(Numbers: 19:1- 22:2)
1. [19:2] “This is the law of the Torah…” This section tells us about purification. The pasuk should say that “This is the law of purification…”. Why does it say “This is the law of the Torah”?
2. [20:1] “And Miriam died there…” In relation to Miriam’s death, the Talmud tells us that “the death of the righteous brings purification from sin.”How can we understand this in a natural, non-mystical way. How does the death of righteous people affect the people he or she left behind and purify them from sin?
3. [20:8] “Take the stick, and gather the congregation…” According to the Rambam, Moshe’s sin at the rock was that he spoke in a disrespectful way to the Israelites. According to the Ramban, Moshe’s sin was the fact that he hit the rock instead of speaking to it, as he had been commanded. What is the difference between these two interpretations and which do you prefer?
4. [21:18] “and from the wilderness to Mattanah [gift].” Our mystical tradition understands that each of these stops in the wilderness represents a psychological, spiritual matter. From this pasuk it is understood that the Torah–closeness to God and spiritual wholeness– can be acquired even by someone who has not worked at it step by step, but rather acquires the Torah as a gift because of some personal quality or action. What personal quality or action could bring a person to God and spiritual wholeness?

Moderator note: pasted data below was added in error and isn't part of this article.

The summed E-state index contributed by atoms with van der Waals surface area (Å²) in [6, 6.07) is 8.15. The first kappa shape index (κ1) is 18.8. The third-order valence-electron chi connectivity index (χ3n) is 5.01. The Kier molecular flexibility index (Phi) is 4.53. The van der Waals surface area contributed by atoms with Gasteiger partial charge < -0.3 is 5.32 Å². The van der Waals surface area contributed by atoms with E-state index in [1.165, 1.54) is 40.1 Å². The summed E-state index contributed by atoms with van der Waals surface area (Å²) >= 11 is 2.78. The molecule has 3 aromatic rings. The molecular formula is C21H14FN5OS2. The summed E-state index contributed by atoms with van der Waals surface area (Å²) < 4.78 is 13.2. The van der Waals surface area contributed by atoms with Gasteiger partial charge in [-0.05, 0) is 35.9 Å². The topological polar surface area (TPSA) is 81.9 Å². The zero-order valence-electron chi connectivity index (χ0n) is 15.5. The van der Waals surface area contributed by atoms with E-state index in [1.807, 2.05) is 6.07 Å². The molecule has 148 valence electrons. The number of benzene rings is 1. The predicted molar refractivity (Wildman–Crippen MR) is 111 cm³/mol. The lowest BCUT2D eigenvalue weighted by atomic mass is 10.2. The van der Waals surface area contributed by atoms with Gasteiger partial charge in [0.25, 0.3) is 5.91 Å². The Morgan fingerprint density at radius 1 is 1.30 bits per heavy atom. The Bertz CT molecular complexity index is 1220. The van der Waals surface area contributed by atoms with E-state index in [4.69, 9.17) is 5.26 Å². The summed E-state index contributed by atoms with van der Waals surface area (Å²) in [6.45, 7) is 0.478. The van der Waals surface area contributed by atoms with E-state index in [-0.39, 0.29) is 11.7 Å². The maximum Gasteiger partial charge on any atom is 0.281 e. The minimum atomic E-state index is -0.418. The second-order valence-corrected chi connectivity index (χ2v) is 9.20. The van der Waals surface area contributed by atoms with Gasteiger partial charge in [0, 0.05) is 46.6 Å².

5. [Shoftim: 11:15] “Israel did not take away the land of Moav…” Yiftach felt that he had to morally justify the fact that Israel took over the land of Moav. In the political climate of that time, he did not have to do that. Why did he try to justify the acts of the Israelites?
[21:18] “and from the wilderness to Mattanah [gift].”
At first it was thought that a person can integrate the Torah into himself by developing in the 48 ways (that are enumerated in Pirkay Avot). Then it was understood that the Torah can be acquired even by someone who has not worked at it, but rather acquires the Torah as a gift. This happens when someone becomes devoted to serving God constantly in every way that he can serve.
—Sfat Emet, R. Yehudah Leib Alter, (1847-1905, Ger, Poland).
This study page is dedicated to the memory of Rivkah Rochel bat Ya’akov haLevi and Chaya Kornberg, and Yechiel Eliezer ben Yitzchok Meir and Rochel Laya KornbergAnd this study page is also dedicated to the memory of Gad Eliahu ben David and Kochava–Eli Zucker